Property transactions forged in Syrian judicial institutions
Enab Baladi – Saleh Malas
In 2018, the number of complaints against judges in Syria rose to 460. The head of the Judicial Inspection Department, Abdul Nasser Ghalioun, said at that time that this number was significant compared to previous years. He said most of these complaints could serve as grounds of appeal with respect to all that is related to the sentence. Ghalioun promised that these complaints would serve as a basis for monitoring the judges’ work level.
Two years ago, the number of complaints did not fill the corruption gaps in the Syrian judicial system so that it could be balanced in the service of law and society. Instead, some judicial personnel have deviated from the provisions of law and profession’s ethics to the degree of expropriating Syrian citizens’ property without their knowledge and transfer it to other people’s names through forged power of attorney (POA) and judicial rulings. Eventually, the citizens have lost their properties as they could not restore them amid the complexity and difficulty of this issue.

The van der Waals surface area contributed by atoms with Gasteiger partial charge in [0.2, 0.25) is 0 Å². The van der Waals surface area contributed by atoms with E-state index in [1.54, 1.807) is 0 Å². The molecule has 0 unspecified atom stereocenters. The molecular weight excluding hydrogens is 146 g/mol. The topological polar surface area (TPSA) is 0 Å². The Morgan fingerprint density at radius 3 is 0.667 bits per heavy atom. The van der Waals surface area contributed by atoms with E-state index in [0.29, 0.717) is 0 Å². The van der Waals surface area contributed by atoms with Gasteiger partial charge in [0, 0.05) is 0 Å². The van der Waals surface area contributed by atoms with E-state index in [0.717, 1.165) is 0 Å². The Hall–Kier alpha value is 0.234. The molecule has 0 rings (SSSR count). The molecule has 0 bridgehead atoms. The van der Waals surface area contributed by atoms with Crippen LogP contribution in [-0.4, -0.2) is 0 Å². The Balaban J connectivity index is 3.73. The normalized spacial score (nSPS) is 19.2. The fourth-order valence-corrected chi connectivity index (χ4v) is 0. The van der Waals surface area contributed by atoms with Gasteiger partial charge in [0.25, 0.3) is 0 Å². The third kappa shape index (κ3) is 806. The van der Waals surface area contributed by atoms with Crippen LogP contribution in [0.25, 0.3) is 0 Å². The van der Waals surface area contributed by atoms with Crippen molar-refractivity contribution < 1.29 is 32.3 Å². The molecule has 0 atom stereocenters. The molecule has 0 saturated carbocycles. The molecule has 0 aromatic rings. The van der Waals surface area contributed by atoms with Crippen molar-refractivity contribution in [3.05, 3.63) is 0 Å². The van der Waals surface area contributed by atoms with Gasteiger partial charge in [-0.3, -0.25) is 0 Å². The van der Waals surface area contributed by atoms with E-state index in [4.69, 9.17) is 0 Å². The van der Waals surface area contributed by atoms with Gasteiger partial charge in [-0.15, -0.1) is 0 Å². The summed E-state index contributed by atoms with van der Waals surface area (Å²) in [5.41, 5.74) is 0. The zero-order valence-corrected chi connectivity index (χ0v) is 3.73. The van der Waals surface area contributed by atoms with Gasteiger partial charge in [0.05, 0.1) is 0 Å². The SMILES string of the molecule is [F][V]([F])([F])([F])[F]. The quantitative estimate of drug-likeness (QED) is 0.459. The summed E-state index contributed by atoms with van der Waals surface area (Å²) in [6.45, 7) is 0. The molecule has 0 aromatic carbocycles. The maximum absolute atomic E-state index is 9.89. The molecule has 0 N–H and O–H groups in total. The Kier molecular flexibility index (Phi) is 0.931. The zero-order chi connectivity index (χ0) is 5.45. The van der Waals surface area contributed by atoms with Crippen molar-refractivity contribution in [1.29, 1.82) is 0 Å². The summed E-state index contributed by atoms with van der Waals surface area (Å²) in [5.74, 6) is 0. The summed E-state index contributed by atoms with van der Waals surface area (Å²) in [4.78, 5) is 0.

In the current November, the local Al-Watan newspaper reported on the Syrian regime’s Justice Minister, Ahmed al-Sayyed, saying that there will be trials involving judges who have made judicial decisions to transfer property ownership based on false POA.
Al-Sayyed said that “a number of judges are currently on trial in the Syrian Supreme Judicial Council because they have issued some judicial rulings transferring property ownership to other people based on forged POA.”
Property ownership transferred by forgery… Will its legal status be affected?
The legal principle of “every derivative of mendacity is equally mendacious” is the basis of any discussion about any forgery of property dispossession between people, for forgery is the opposite of truth and does not affect any legal status of a particular thing.